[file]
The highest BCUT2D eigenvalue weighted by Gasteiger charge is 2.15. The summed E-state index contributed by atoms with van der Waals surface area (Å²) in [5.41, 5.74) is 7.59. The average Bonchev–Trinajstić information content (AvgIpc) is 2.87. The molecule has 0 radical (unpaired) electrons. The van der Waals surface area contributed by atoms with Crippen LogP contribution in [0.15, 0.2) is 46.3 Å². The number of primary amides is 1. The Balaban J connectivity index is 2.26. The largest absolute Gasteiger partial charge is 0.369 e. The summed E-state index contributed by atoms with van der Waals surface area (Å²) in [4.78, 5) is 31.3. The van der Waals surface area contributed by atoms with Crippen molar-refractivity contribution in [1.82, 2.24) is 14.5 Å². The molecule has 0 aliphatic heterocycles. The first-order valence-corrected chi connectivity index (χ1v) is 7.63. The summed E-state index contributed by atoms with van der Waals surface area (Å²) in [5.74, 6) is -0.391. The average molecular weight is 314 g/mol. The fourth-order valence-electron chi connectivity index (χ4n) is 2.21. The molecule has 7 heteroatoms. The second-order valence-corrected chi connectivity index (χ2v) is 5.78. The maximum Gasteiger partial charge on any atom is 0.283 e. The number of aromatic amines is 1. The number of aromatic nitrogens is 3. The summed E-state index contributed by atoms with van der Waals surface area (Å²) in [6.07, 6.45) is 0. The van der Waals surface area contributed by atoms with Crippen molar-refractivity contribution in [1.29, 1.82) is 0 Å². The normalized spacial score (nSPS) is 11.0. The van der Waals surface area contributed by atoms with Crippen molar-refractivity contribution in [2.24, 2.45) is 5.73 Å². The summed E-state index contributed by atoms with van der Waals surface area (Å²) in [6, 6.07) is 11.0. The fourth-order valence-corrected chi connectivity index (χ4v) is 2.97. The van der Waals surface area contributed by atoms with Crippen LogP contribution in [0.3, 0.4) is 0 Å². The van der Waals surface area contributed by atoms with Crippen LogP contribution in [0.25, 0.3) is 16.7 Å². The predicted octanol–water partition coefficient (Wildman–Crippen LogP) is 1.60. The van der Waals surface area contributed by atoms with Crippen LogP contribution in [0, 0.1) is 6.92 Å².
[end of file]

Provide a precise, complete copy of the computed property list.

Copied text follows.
The highest BCUT2D eigenvalue weighted by Gasteiger charge is 2.15. The summed E-state index contributed by atoms with van der Waals surface area (Å²) in [5.41, 5.74) is 7.59. The average Bonchev–Trinajstić information content (AvgIpc) is 2.87. The molecule has 0 radical (unpaired) electrons. The van der Waals surface area contributed by atoms with Crippen LogP contribution in [0.15, 0.2) is 46.3 Å². The number of primary amides is 1. The Balaban J connectivity index is 2.26. The largest absolute Gasteiger partial charge is 0.369 e. The summed E-state index contributed by atoms with van der Waals surface area (Å²) in [4.78, 5) is 31.3. The van der Waals surface area contributed by atoms with Crippen molar-refractivity contribution in [1.82, 2.24) is 14.5 Å². The molecule has 0 aliphatic heterocycles. The first-order valence-corrected chi connectivity index (χ1v) is 7.63. The summed E-state index contributed by atoms with van der Waals surface area (Å²) in [5.74, 6) is -0.391. The average molecular weight is 314 g/mol. The fourth-order valence-electron chi connectivity index (χ4n) is 2.21. The molecule has 7 heteroatoms. The second-order valence-corrected chi connectivity index (χ2v) is 5.78. The maximum Gasteiger partial charge on any atom is 0.283 e. The number of aromatic amines is 1. The number of aromatic nitrogens is 3. The summed E-state index contributed by atoms with van der Waals surface area (Å²) in [6.07, 6.45) is 0. The van der Waals surface area contributed by atoms with Crippen molar-refractivity contribution in [1.29, 1.82) is 0 Å². The normalized spacial score (nSPS) is 11.0. The van der Waals surface area contributed by atoms with Crippen molar-refractivity contribution in [2.24, 2.45) is 5.73 Å². The summed E-state index contributed by atoms with van der Waals surface area (Å²) in [6, 6.07) is 11.0. The fourth-order valence-corrected chi connectivity index (χ4v) is 2.97. The van der Waals surface area contributed by atoms with Crippen LogP contribution in [0.3, 0.4) is 0 Å². The van der Waals surface area contributed by atoms with Crippen LogP contribution in [0.25, 0.3) is 16.7 Å². The predicted octanol–water partition coefficient (Wildman–Crippen LogP) is 1.60. The van der Waals surface area contributed by atoms with Crippen LogP contribution in [0, 0.1) is 6.92 Å².